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EV batteries rarely burn, but are on the Australian Government agenda

The Australian Government has just announced National electric vehicle strategy focuses on critical issues such as increasing electric vehicle supply and fleet utilization, while addressing gaps in charging infrastructure.

But other issues are also mentioned, based on hundreds of submissions from companies and research institutions: the fire risk associated with EVs associated with lithium-ion batteries, for example.

The government then launched a plan to fund “world-leading instruction, tramway rescue demonstrations and fire safety training to address knowledge gaps.” on safety and risks around electric vehicles, chargers and battery technology”.

Though rare, breathtaking footage of electric vehicle battery fires and recalls of popular electric vehicles due to fire risk such as this And this have attracted public attention and led to misconceptions about their popularity.

The problem of EV fires (heat runaway events) has also been cause concern for United Firefighters Union of Australia, and leadership Melbourne-based charging service provider JET Charge to call for national standards addressing fire safety requirements in the built environment,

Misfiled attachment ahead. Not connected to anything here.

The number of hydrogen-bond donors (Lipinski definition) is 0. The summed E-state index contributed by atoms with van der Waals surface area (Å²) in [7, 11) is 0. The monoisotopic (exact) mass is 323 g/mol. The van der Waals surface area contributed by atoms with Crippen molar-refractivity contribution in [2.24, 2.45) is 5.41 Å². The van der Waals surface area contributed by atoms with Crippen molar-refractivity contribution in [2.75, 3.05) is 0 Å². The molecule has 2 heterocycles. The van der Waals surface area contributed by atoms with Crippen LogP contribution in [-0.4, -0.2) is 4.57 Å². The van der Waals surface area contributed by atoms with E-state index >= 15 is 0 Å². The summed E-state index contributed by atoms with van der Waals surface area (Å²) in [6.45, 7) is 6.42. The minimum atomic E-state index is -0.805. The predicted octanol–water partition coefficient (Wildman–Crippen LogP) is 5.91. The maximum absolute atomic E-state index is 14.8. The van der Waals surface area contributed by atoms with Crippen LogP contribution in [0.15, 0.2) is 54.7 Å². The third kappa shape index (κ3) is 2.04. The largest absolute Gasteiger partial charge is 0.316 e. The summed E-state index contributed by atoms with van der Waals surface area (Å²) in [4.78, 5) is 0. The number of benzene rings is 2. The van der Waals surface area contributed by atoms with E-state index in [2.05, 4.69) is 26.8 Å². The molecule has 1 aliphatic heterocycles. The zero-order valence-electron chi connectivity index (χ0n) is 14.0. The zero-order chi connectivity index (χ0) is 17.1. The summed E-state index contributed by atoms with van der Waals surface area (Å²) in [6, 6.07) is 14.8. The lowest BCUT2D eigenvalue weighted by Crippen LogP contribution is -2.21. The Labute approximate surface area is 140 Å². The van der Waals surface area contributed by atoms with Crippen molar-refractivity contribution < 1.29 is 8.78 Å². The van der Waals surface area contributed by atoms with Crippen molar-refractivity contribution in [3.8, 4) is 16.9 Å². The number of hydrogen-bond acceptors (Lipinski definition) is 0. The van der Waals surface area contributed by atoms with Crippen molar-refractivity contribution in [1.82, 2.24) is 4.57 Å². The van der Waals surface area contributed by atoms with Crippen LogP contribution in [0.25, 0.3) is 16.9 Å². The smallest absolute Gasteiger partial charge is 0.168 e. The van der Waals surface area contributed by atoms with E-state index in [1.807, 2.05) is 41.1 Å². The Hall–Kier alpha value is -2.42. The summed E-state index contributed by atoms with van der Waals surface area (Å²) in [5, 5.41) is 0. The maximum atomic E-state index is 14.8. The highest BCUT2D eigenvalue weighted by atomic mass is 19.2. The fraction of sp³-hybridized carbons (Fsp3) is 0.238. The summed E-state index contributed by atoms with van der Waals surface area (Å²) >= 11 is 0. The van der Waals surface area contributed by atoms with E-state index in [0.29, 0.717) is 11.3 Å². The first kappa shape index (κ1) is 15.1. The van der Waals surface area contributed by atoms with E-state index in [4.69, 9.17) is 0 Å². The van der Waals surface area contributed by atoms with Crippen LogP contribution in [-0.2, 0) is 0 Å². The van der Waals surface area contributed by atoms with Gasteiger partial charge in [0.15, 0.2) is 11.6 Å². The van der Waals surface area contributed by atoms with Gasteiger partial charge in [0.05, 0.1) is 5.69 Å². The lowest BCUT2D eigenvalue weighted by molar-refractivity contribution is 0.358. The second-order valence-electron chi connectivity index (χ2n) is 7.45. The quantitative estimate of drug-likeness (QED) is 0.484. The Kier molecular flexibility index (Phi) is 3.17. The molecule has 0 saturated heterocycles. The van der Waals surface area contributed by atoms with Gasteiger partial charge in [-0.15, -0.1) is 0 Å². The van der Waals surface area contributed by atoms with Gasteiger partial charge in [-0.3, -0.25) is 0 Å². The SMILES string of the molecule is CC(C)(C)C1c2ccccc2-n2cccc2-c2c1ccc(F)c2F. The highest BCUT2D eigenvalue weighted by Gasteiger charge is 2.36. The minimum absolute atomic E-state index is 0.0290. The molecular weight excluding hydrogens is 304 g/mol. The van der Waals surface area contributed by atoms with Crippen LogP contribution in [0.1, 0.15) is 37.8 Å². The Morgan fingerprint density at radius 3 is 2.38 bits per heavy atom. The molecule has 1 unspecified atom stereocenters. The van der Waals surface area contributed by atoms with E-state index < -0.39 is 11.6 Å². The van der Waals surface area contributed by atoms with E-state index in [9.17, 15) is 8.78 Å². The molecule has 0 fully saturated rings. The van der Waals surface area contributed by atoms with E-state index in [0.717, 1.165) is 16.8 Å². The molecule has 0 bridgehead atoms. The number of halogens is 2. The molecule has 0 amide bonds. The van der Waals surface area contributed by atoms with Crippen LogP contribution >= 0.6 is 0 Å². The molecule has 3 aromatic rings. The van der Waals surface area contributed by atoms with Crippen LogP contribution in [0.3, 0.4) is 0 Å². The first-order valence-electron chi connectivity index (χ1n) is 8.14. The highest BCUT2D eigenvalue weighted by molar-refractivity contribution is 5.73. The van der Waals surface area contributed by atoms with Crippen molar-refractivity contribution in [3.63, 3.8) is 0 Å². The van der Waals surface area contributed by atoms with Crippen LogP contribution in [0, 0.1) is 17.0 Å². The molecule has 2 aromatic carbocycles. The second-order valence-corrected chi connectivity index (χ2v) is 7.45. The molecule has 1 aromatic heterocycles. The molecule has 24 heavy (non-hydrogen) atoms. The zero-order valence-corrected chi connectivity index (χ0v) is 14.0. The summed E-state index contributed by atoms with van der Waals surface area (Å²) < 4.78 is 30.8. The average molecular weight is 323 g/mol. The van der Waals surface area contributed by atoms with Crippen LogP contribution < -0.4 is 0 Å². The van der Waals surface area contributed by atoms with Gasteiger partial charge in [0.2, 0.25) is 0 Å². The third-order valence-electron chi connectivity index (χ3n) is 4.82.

One Australian company deeply involved in this sector is EV FireSafewhich keeps a verifiable database of passenger EV battery fires around the world and tracks effective emergency response methods.

The company receives funding from the Australian Department of Defense and has been recommended by the Australian Fire Authority Council, the Fire Protection Research Foundation (USA) and the National Fire Command Council (UK).

We spoke with project manager Emma Sutcliffe, who recently returned from a research trip to several European conferences focused on issues surrounding the EV fires.

“Electric vehicle battery fires are rare, but present new challenges and risks to the global emergency response community, and we are still figuring out how to manage these incidents,” Ms. Sutcliffe said. .